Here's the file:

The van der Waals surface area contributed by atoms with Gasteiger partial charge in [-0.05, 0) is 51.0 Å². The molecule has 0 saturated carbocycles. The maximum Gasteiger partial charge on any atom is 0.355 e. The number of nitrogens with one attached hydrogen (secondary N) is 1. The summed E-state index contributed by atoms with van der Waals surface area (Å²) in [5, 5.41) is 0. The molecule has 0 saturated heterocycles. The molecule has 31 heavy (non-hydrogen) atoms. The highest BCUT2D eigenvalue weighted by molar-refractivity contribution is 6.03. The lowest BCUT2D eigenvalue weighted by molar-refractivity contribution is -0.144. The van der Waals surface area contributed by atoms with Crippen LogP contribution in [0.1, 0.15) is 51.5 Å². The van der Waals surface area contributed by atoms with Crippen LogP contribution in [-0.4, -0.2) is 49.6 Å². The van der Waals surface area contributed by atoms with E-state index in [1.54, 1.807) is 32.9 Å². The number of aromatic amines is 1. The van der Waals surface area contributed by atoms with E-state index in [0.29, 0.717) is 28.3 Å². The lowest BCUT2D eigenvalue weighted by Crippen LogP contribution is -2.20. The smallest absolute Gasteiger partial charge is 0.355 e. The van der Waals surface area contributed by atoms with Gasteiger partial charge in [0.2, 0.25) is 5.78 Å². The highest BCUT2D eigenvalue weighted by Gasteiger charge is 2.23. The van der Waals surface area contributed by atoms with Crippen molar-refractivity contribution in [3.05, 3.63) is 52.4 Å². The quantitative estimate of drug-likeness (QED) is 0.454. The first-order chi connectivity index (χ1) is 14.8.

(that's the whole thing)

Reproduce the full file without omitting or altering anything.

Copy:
The van der Waals surface area contributed by atoms with Gasteiger partial charge in [-0.05, 0) is 51.0 Å². The molecule has 0 saturated carbocycles. The maximum Gasteiger partial charge on any atom is 0.355 e. The number of nitrogens with one attached hydrogen (secondary N) is 1. The summed E-state index contributed by atoms with van der Waals surface area (Å²) in [5, 5.41) is 0. The molecule has 0 saturated heterocycles. The molecule has 31 heavy (non-hydrogen) atoms. The highest BCUT2D eigenvalue weighted by molar-refractivity contribution is 6.03. The lowest BCUT2D eigenvalue weighted by molar-refractivity contribution is -0.144. The van der Waals surface area contributed by atoms with Crippen LogP contribution in [0.1, 0.15) is 51.5 Å². The van der Waals surface area contributed by atoms with Crippen LogP contribution in [-0.4, -0.2) is 49.6 Å². The van der Waals surface area contributed by atoms with E-state index in [1.54, 1.807) is 32.9 Å². The number of aromatic amines is 1. The van der Waals surface area contributed by atoms with E-state index in [0.29, 0.717) is 28.3 Å². The lowest BCUT2D eigenvalue weighted by Crippen LogP contribution is -2.20. The smallest absolute Gasteiger partial charge is 0.355 e. The van der Waals surface area contributed by atoms with Gasteiger partial charge in [0.2, 0.25) is 5.78 Å². The highest BCUT2D eigenvalue weighted by Gasteiger charge is 2.23. The van der Waals surface area contributed by atoms with Crippen molar-refractivity contribution in [3.05, 3.63) is 52.4 Å². The quantitative estimate of drug-likeness (QED) is 0.454. The first-order chi connectivity index (χ1) is 14.8.